My first day teaching was as a permanent substitute 6th-grade teacher in a school district. I started the day waking up to the radio program “Imus in the Morning”, where he jokingly announcing the time one hour ahead of the real time. Luckily I had a manual, cuckoo clock that showed the real time, so my panic lasted only a few minutes. In my first class, I announced how we could have a tough year or a great year and do great things. As I said this, I accidentally walked into a garbage can, knocking it over. “Like kicking over garbage cans,” I said, without skipping a beat. Continue reading
As a writing assignment from a writing workshop I am taking, I had to choose from a list of nonsense words, taken from the book, The Nonsense Show by Eric Carle and write something. Here’s what I wrote:
When my mind wanders it is amazing the nonsense that it comes up with. It also helps to have a writing assignment dedicated to nonsense. When I was teaching I was known for bringing up topics that had nothing to do with the conversation that was taking place. One teacher complained that I was giving her whiplash every time I did that. So it became a process in discussions involving me, that I would preempt these kinds of reactions, by just announcing the word “whiplash”, meaning what I’m about to say has nothing to do with the conversation at hand.
It was a dark and stormy night, there was not a cloud in the sky. I was sitting on my porch taking a walk when all of a sudden I saw a very loud noise. It was coming from behind me, so I moved forward to get a closer look. There were 4 square shapes each rolling smoothly across the icy ground toward me, getting farther and farther away. Closing my eyes I could clearly see that these beings, for that was what they must have been, could tell that I was shaking with fear, as calm as a tranquil sea. Continue reading
Time goes on. It’s a spiral, ever focusing on an endpoint that you cannot see. The further you get away from the start, the greater the past seems, ever-widening with history and the story of your life. The end point keeps going and going, getting smaller and smaller in the distance, never seeming to end. Never seeming to get closer, though you know it is. Time goes on.
I am both a historian and a futurist. My past and the pasts of others fill me with mistakes made, knowledge learned, and wisdom gained. It provides me with the fuel necessary to proceed. I build with that information and construct my life so as to represent to the world who I am.
My future, though yet unknown, clearly has a path that is followable. It leads me to the goals I have made, to the expectations that I have come to have based on the needs of my mind. For it is the mind that dreams, and the mind that creates, and the mind that helps design those tools and devices that I will use to follow that path.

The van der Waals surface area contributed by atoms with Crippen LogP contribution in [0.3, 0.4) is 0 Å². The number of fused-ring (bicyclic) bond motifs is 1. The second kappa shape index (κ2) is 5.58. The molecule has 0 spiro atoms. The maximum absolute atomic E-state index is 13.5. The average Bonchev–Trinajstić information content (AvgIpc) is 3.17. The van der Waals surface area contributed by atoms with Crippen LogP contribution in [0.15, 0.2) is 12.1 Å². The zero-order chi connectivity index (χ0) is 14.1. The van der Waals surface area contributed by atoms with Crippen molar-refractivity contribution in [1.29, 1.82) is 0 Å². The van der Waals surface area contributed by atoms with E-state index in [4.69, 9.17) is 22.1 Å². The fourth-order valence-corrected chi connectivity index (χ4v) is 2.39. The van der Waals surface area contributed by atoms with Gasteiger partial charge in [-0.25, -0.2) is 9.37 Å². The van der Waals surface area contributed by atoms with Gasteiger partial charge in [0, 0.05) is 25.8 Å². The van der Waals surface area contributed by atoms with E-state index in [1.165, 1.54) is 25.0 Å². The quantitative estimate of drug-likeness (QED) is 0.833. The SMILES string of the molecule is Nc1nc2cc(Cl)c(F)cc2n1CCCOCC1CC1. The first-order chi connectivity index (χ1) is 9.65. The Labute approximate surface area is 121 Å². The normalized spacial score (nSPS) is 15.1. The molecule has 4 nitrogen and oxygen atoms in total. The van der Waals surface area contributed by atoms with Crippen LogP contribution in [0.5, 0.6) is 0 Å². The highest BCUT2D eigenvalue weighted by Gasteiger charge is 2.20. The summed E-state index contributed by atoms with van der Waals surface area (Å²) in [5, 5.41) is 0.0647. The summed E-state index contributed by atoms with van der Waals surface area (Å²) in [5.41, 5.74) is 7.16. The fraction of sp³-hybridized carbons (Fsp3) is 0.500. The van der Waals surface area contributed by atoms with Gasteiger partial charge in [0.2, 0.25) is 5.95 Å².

The future also holds all those detours upon the path that I tread. Those off-shoots that will build upon the spiral behind me of my history, yet still lead me forward.
Time goes on, yet time stands still as the story that is created becomes the one, the picture, the play, the chapter of time.
Oh, how education has changed. In my youthful days of teaching, there were so many things that we were able to do. We had projects that we involved the kids in that enhanced our curriculum. Some of them took a long time to accomplish, especially since we had no technology to rapidly give us information or print out our writing and graphics. We had to be neat with our work that was all done by hand. Even as more technology came out, learning how to type and work with it took time. But that was okay because we had it. Nowadays, that is less possible, because of all of the mandated programs and linear timelines that you have to follow; we are trying too hard to become the same. Creativity is not a mandated curriculum.
Control of your class and have the time to learn more about each of the students and them for each other is much more difficult.
One of the things I learned back then, is that more we understood each other, the more we were able to accept and cooperate with each other. There was a program that my teammate and I used called, Magic Circle.
This tool accomplished all of the above. Each day we sat in a circle. As the leader in the beginning of the year, I would announce the topic to share. There were themes that these topics came in, such as Awareness, Social Interaction, and Mastery. For example, the topic for today is, “A time when I learned something new.” Now anyone that wanted to share could share. There was no forcing of students to say anything. Following all of the sharing, we would review what everyone one said. “Mr. Heilbrun, you said that you learned how to skate when your neighbor invited you to their rink”. The focus in review was that you had to speak directly to the person you were reviewing. As soon as you started saying, “She said…” you would be stopped and reminded to talk to the person not about them.